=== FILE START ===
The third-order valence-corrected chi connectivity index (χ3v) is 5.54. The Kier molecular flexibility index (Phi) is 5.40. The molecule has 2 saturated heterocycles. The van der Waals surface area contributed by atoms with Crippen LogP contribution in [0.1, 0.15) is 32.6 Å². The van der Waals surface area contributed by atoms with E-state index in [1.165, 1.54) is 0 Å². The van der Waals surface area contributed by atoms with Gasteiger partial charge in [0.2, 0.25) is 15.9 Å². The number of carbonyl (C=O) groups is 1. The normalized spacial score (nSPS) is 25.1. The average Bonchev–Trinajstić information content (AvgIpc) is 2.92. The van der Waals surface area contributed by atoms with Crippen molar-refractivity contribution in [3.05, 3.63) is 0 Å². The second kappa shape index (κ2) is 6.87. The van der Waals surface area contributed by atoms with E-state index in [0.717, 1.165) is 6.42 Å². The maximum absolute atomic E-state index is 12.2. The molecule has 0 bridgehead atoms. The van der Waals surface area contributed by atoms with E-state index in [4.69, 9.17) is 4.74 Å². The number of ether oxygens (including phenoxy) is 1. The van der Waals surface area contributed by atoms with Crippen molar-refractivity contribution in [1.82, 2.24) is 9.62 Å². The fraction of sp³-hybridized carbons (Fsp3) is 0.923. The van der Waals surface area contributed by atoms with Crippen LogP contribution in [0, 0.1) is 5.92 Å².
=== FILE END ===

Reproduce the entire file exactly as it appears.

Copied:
The third-order valence-corrected chi connectivity index (χ3v) is 5.54. The Kier molecular flexibility index (Phi) is 5.40. The molecule has 2 saturated heterocycles. The van der Waals surface area contributed by atoms with Crippen LogP contribution in [0.1, 0.15) is 32.6 Å². The van der Waals surface area contributed by atoms with E-state index in [1.165, 1.54) is 0 Å². The van der Waals surface area contributed by atoms with Gasteiger partial charge in [0.2, 0.25) is 15.9 Å². The number of carbonyl (C=O) groups is 1. The normalized spacial score (nSPS) is 25.1. The average Bonchev–Trinajstić information content (AvgIpc) is 2.92. The van der Waals surface area contributed by atoms with Crippen molar-refractivity contribution in [3.05, 3.63) is 0 Å². The second kappa shape index (κ2) is 6.87. The van der Waals surface area contributed by atoms with E-state index in [0.717, 1.165) is 6.42 Å². The maximum absolute atomic E-state index is 12.2. The molecule has 0 bridgehead atoms. The van der Waals surface area contributed by atoms with E-state index in [4.69, 9.17) is 4.74 Å². The number of ether oxygens (including phenoxy) is 1. The van der Waals surface area contributed by atoms with Crippen molar-refractivity contribution in [1.82, 2.24) is 9.62 Å². The fraction of sp³-hybridized carbons (Fsp3) is 0.923. The van der Waals surface area contributed by atoms with Crippen LogP contribution in [0, 0.1) is 5.92 Å².